• Regardless of the politics, we believe that the United States needs to punish Europe for financing its enemies. The question is, how to do that? Yes, well, President Obama could always lecture them, but that sanction seems to be losing its potency. The official Tigerhawk solution, however, is poetic in its justice and solves more than one problem: Offer refugee status to any European Jew who wants to come here because of antisemitism in Europe. The benefits of this solution ought to be obvious, but we here at the CW are nothing if not skilled at enumerating the reasons why our ideas are awesome:

  • We punish Europe by draining away many of its most productive citizens.
  • We get a bunch of really educated and economically productive new immigrants.
  • The United States enjoys a schadenfreude moment, insofar as we get to lecture Europe about human rights, rather than the reverse.
  • Perhaps most importantly, offering refugee status to European Jews now would be a small step toward expiating the original sin of the Roosevelt administration, the turning away of Jewish refugees from Nazi Germany. Do not fail to appreciate the significance of this.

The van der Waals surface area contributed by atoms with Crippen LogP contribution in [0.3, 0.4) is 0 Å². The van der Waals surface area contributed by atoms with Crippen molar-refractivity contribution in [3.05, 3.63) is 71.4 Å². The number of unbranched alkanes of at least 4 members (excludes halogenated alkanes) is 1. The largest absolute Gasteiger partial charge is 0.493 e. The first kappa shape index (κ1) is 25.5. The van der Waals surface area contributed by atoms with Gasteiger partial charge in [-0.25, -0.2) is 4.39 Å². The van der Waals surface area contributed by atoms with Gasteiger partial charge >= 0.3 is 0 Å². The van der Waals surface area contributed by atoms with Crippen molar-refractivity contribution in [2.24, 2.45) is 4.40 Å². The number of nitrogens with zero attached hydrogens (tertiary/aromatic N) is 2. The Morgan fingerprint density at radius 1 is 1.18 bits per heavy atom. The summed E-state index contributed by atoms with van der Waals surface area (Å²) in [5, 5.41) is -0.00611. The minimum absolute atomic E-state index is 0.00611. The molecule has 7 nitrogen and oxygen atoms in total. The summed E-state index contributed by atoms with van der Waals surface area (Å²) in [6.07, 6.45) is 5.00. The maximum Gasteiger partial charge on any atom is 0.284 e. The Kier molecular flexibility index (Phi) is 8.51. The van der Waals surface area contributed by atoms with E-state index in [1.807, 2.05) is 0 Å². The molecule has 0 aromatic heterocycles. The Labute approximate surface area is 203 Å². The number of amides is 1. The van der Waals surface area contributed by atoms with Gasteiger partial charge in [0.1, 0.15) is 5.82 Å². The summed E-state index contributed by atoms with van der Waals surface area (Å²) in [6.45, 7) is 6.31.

• If the GOP had two brain cells to rub together, it would attach such a provision to legislation that provides more funding for immigration matters. What, pray tell, would Barack Obama have to say about that? Sadly, we detect no such imagination among the Congressional Republicans.

    9 comments:

    Tom de Plume said...

    I hate being "that guy" especially when it comes to correcting a blogger that I admire so much. But it is "Candy" not "Cindy" Crowley. An easy mnemonic is "she wouldn't be such a bloated slob if she didn't eat so much candy". But I am sure she would claim she is just "big boned". but she does spell it with a "y" rather than the stripper "i" version of the name.

    Great modest proposal though.

    Anonymous said...

    Unfortunately, I'm not sure the GOP *has* two brain cells to rub together at the moment...

    TigerHawk said...

    Tom de P - thanks. Doh!

    Jonathan Scherck said...

    "It's enough to make this Gentile want to wear a yarmulke in solidarity the next time we go to Europe. Except that we would be too afraid for our safety." Wow McG, you outdo Krauthammer with that. To feed your yarmluke-wearing fantasy, might I suggest Erik Larson's "In the Garden of Beasts"? Though I'm sure you've read it already.

    The Conservative Wahoo said...

    Jonathan. Look closer and I believe you will see that I did not write this post.

    Anonymous said...

    Is Tom de Plume suggesting that Ghandi was a stripper?

    Jonathan Scherck said...

    Ah, tigerhawk posted on your blog site. Thanks for clarifying. Suggestion still applies

    Jonathan Scherck said...

    And, no, im not a robot ;)

    Anonymous said...

    "It's enough to make this Gentile want to wear a yarmulke in solidarity the next time we go to Europe." Fully understood, which is why this goy sometimes flies an Israeli flag from the car. That takes no courage, though, here in a refined place like Princeton. True bravery would be doing in in Malmo or Amsterdam or Copenhagen or Lyons, where you run the risk of being another Theo van Gogh.